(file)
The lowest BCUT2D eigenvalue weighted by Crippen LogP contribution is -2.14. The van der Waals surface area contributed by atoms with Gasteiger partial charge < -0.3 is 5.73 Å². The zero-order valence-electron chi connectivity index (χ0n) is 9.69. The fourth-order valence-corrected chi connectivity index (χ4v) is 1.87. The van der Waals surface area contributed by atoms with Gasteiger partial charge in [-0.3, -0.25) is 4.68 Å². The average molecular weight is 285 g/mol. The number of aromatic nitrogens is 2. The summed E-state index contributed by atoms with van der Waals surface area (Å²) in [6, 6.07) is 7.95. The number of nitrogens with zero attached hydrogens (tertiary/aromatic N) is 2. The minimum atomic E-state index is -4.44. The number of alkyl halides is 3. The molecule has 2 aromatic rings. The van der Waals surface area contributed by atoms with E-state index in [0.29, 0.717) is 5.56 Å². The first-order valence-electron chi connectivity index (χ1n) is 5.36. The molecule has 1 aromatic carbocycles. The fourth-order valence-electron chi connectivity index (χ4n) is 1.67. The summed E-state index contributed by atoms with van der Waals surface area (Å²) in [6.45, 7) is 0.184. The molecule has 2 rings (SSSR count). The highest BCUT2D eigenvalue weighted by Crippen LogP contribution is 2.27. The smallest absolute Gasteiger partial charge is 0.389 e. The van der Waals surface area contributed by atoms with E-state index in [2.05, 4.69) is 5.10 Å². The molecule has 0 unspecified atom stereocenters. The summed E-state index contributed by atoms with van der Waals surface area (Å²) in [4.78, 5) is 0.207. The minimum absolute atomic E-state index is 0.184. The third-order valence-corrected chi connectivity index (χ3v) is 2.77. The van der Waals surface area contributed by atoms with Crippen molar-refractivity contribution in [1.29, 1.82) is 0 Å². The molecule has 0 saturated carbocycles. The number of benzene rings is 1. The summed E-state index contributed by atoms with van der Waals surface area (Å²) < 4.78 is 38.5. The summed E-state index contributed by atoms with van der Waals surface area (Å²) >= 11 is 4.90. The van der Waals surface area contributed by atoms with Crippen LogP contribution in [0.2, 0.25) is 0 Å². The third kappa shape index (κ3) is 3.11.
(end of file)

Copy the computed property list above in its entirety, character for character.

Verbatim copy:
The lowest BCUT2D eigenvalue weighted by Crippen LogP contribution is -2.14. The van der Waals surface area contributed by atoms with Gasteiger partial charge < -0.3 is 5.73 Å². The zero-order valence-electron chi connectivity index (χ0n) is 9.69. The fourth-order valence-corrected chi connectivity index (χ4v) is 1.87. The van der Waals surface area contributed by atoms with Gasteiger partial charge in [-0.3, -0.25) is 4.68 Å². The average molecular weight is 285 g/mol. The number of aromatic nitrogens is 2. The summed E-state index contributed by atoms with van der Waals surface area (Å²) in [6, 6.07) is 7.95. The number of nitrogens with zero attached hydrogens (tertiary/aromatic N) is 2. The minimum atomic E-state index is -4.44. The number of alkyl halides is 3. The molecule has 2 aromatic rings. The van der Waals surface area contributed by atoms with E-state index in [0.29, 0.717) is 5.56 Å². The first-order valence-electron chi connectivity index (χ1n) is 5.36. The molecule has 1 aromatic carbocycles. The fourth-order valence-electron chi connectivity index (χ4n) is 1.67. The summed E-state index contributed by atoms with van der Waals surface area (Å²) in [6.45, 7) is 0.184. The molecule has 2 rings (SSSR count). The highest BCUT2D eigenvalue weighted by Crippen LogP contribution is 2.27. The smallest absolute Gasteiger partial charge is 0.389 e. The van der Waals surface area contributed by atoms with E-state index in [2.05, 4.69) is 5.10 Å². The molecule has 0 unspecified atom stereocenters. The summed E-state index contributed by atoms with van der Waals surface area (Å²) in [4.78, 5) is 0.207. The minimum absolute atomic E-state index is 0.184. The third-order valence-corrected chi connectivity index (χ3v) is 2.77. The van der Waals surface area contributed by atoms with Crippen molar-refractivity contribution in [1.29, 1.82) is 0 Å². The molecule has 0 saturated carbocycles. The number of benzene rings is 1. The summed E-state index contributed by atoms with van der Waals surface area (Å²) < 4.78 is 38.5. The summed E-state index contributed by atoms with van der Waals surface area (Å²) >= 11 is 4.90. The van der Waals surface area contributed by atoms with Crippen LogP contribution in [0.2, 0.25) is 0 Å². The third kappa shape index (κ3) is 3.11.